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Senator Introduces Ohio GLB Equal Rights Bill

Measure Joins Another in Ohio House as State's First

[COLUMBUS] - A Cleveland-area state senator has introduced a bill to protect lesbian, gay and bisexual Ohioans from discrimination.

Senate Bill 77 was introduced April 29 by State Sen. Dan Brady, who represents Clevelands west side and west suburbs.

"Job discrimination and denial of economic opportunity on the basis of sexual orientation should be prohibited in this state," said Brady. "And victims of this kind of discrimination, no matter what their orientation, deserve protection under the law. Human rights are for everybody."

If passed, the bill will prohibit discrimination on the basis of sexual orientation in employment, public accomodations, housing, and credit.

Ohio law already prohibits discrimination in those areas based on race, color, religion, sex, familial status, ancestry, disability, and national origin.

Bradys bill inserts "sexual orientation" into each section of the Ohio Revised Code where the other categories are currently listed.

"Sexual orientation" is defined as "homosexuality, bisexuality, or heterosexuality, whether the orientation is real or perceived."

Like the proposed federal Employment Non-Discrimination Act the bill was modeled after, it does not include protection for gender identity. However, according to Bradys legislative aide Tom Meyer, it was supposed to.

"The Legislative Services Commission drafted the bill according to Sen. Bradys specifications, and was to include transgenders," said Meyer. "It is his intention to include the entire rainbow in the human rights bill."

Meyer said the bill can be amended during the committee hearings.

A similar measure was introduced in the Ohio House in March by Cleveland Democrat Dale Miller. His House Bill 147 includes gender identity.

The two bills are the first of their kind ever introduced into the Ohio House or Senate.

Co-sponsors of Bradys bill are Senate Democratic Leader Greg DiDonato of New Philadelphia, Leigh Herington of Ravenna, Marc Dann of Liberty, Robert Hagan of Youngstown, Teresa Fedor of Toledo, C.J. Prentiss of Cleveland, and Eric Fingerhut of Shaker Heights. All are Democrats.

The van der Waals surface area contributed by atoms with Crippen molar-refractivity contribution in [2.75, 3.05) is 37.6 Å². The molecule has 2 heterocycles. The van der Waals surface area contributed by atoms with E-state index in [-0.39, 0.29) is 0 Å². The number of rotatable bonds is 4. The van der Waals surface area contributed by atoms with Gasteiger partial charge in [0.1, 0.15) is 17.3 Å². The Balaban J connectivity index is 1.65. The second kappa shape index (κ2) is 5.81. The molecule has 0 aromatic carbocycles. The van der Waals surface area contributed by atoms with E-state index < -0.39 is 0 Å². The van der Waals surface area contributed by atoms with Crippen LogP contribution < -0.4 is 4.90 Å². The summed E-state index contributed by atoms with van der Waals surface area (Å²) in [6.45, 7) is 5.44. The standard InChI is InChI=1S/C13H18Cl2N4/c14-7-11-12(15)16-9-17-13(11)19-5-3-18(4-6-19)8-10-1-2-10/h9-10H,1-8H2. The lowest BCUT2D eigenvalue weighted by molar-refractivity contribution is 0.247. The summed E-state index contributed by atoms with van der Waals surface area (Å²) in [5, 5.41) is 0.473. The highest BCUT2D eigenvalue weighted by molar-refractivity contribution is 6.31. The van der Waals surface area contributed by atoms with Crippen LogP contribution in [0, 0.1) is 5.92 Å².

The bill has been assigned to the Judiciary Civil Justice Committee, which is chaired by Republican Sen. David Goodman of Columbus. Herington is the ranking Democrat on that committee.

The bill provides an exemption to religious and fraternal organizations, which are already exempted from civil rights laws protecting race, color, religion, sex, familial status, ancestry, disability, and national origin.

The Ohio Civil Rights Commission would be responsible for enforcement of the law, as well as regular reporting as to the effect of discrimination based on sexual orientation throughout the state.

Brady said his bill is a counter to the so-called Defense of Marriage Act introduced in the Ohio Senate in March. That bill would deny recognition of same-sex marriages or civil unions made in another state, and could outlaw domestic partner benefits in Ohio.

"It is time to put the right on the defensive and make them answer questions as to why they dont support basic civil rights," said Brady.

Presently, 14 states and the District of Columbia include sexual orientation in their civil rights laws. Three also include gender identity. Eleven Ohio cities have similar ordinances, covering a sixth of the states population.

Brady expects Goodman to schedule hearings on the bill soon.

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